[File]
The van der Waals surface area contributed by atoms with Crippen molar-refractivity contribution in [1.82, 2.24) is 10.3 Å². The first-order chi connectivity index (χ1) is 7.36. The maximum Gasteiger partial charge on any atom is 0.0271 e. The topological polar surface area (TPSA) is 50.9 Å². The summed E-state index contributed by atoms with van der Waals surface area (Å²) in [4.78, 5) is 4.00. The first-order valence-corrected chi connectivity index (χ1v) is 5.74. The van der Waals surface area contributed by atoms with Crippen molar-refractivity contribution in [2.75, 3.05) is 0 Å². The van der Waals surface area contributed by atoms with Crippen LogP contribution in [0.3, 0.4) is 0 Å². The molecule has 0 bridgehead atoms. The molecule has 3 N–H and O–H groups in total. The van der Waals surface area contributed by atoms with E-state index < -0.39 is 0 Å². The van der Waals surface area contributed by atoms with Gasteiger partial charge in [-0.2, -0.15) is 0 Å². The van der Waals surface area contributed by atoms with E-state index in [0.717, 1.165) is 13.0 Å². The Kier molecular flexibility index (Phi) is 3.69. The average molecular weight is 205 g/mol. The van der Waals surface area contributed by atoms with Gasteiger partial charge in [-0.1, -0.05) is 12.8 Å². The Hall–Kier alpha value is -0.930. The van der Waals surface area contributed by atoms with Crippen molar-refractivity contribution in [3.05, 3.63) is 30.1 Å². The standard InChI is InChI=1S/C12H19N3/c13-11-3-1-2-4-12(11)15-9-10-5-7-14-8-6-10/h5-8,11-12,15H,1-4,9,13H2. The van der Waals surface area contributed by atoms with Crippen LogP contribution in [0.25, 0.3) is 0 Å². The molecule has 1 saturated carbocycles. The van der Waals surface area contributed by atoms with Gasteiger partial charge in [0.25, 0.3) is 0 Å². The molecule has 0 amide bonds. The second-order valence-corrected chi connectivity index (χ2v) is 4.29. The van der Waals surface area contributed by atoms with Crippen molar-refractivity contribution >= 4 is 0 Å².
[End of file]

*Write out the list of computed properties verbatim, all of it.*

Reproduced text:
The van der Waals surface area contributed by atoms with Crippen molar-refractivity contribution in [1.82, 2.24) is 10.3 Å². The first-order chi connectivity index (χ1) is 7.36. The maximum Gasteiger partial charge on any atom is 0.0271 e. The topological polar surface area (TPSA) is 50.9 Å². The summed E-state index contributed by atoms with van der Waals surface area (Å²) in [4.78, 5) is 4.00. The first-order valence-corrected chi connectivity index (χ1v) is 5.74. The van der Waals surface area contributed by atoms with Crippen molar-refractivity contribution in [2.75, 3.05) is 0 Å². The van der Waals surface area contributed by atoms with Crippen LogP contribution in [0.3, 0.4) is 0 Å². The molecule has 0 bridgehead atoms. The molecule has 3 N–H and O–H groups in total. The van der Waals surface area contributed by atoms with E-state index < -0.39 is 0 Å². The van der Waals surface area contributed by atoms with Gasteiger partial charge in [-0.2, -0.15) is 0 Å². The van der Waals surface area contributed by atoms with E-state index in [0.717, 1.165) is 13.0 Å². The Kier molecular flexibility index (Phi) is 3.69. The average molecular weight is 205 g/mol. The van der Waals surface area contributed by atoms with Gasteiger partial charge in [-0.1, -0.05) is 12.8 Å². The Hall–Kier alpha value is -0.930. The van der Waals surface area contributed by atoms with Crippen molar-refractivity contribution in [3.05, 3.63) is 30.1 Å². The standard InChI is InChI=1S/C12H19N3/c13-11-3-1-2-4-12(11)15-9-10-5-7-14-8-6-10/h5-8,11-12,15H,1-4,9,13H2. The van der Waals surface area contributed by atoms with Crippen LogP contribution in [0.25, 0.3) is 0 Å². The molecule has 1 saturated carbocycles. The van der Waals surface area contributed by atoms with Gasteiger partial charge in [0.25, 0.3) is 0 Å². The molecule has 0 amide bonds. The second-order valence-corrected chi connectivity index (χ2v) is 4.29. The van der Waals surface area contributed by atoms with Crippen molar-refractivity contribution >= 4 is 0 Å².